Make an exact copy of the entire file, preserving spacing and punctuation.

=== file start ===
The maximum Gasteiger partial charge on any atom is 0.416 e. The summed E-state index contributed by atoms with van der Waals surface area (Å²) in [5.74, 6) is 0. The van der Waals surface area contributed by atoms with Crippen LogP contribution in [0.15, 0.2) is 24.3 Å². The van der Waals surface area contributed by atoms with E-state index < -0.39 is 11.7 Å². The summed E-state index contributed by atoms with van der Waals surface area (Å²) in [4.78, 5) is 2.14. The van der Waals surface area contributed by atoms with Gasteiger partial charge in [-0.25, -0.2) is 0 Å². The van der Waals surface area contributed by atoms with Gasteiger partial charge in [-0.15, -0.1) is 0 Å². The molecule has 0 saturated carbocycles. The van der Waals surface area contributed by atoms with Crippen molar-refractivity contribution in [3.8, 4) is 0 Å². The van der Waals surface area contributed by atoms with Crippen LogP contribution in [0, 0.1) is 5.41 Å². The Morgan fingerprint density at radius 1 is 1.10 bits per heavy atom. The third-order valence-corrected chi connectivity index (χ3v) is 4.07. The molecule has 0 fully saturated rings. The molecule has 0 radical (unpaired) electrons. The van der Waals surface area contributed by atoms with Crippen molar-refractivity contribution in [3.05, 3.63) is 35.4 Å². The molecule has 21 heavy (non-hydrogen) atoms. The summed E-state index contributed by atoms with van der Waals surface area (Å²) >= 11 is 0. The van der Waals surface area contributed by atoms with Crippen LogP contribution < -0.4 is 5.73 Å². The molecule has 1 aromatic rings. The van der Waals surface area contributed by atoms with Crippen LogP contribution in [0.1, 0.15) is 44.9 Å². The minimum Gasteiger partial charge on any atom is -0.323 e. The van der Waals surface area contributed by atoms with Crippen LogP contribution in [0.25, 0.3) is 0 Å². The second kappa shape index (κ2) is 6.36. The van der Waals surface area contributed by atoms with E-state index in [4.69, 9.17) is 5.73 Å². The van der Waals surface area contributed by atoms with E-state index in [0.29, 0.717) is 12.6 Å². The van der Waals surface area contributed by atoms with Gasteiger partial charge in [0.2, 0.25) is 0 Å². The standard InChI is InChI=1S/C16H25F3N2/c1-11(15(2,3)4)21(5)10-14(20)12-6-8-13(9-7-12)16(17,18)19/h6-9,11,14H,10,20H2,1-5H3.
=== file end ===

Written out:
The maximum Gasteiger partial charge on any atom is 0.416 e. The summed E-state index contributed by atoms with van der Waals surface area (Å²) in [5.74, 6) is 0. The van der Waals surface area contributed by atoms with Crippen LogP contribution in [0.15, 0.2) is 24.3 Å². The van der Waals surface area contributed by atoms with E-state index < -0.39 is 11.7 Å². The summed E-state index contributed by atoms with van der Waals surface area (Å²) in [4.78, 5) is 2.14. The van der Waals surface area contributed by atoms with Gasteiger partial charge in [-0.25, -0.2) is 0 Å². The van der Waals surface area contributed by atoms with Gasteiger partial charge in [-0.15, -0.1) is 0 Å². The molecule has 0 saturated carbocycles. The van der Waals surface area contributed by atoms with Crippen molar-refractivity contribution in [3.8, 4) is 0 Å². The van der Waals surface area contributed by atoms with Crippen LogP contribution in [0, 0.1) is 5.41 Å². The Morgan fingerprint density at radius 1 is 1.10 bits per heavy atom. The third-order valence-corrected chi connectivity index (χ3v) is 4.07. The molecule has 0 fully saturated rings. The molecule has 0 radical (unpaired) electrons. The van der Waals surface area contributed by atoms with Crippen molar-refractivity contribution in [3.05, 3.63) is 35.4 Å². The molecule has 21 heavy (non-hydrogen) atoms. The summed E-state index contributed by atoms with van der Waals surface area (Å²) >= 11 is 0. The van der Waals surface area contributed by atoms with Crippen LogP contribution < -0.4 is 5.73 Å². The molecule has 1 aromatic rings. The van der Waals surface area contributed by atoms with Crippen LogP contribution in [0.1, 0.15) is 44.9 Å². The minimum Gasteiger partial charge on any atom is -0.323 e. The van der Waals surface area contributed by atoms with Crippen LogP contribution in [0.25, 0.3) is 0 Å². The second kappa shape index (κ2) is 6.36. The van der Waals surface area contributed by atoms with E-state index in [4.69, 9.17) is 5.73 Å². The van der Waals surface area contributed by atoms with E-state index in [0.29, 0.717) is 12.6 Å². The van der Waals surface area contributed by atoms with Gasteiger partial charge in [0.2, 0.25) is 0 Å². The standard InChI is InChI=1S/C16H25F3N2/c1-11(15(2,3)4)21(5)10-14(20)12-6-8-13(9-7-12)16(17,18)19/h6-9,11,14H,10,20H2,1-5H3.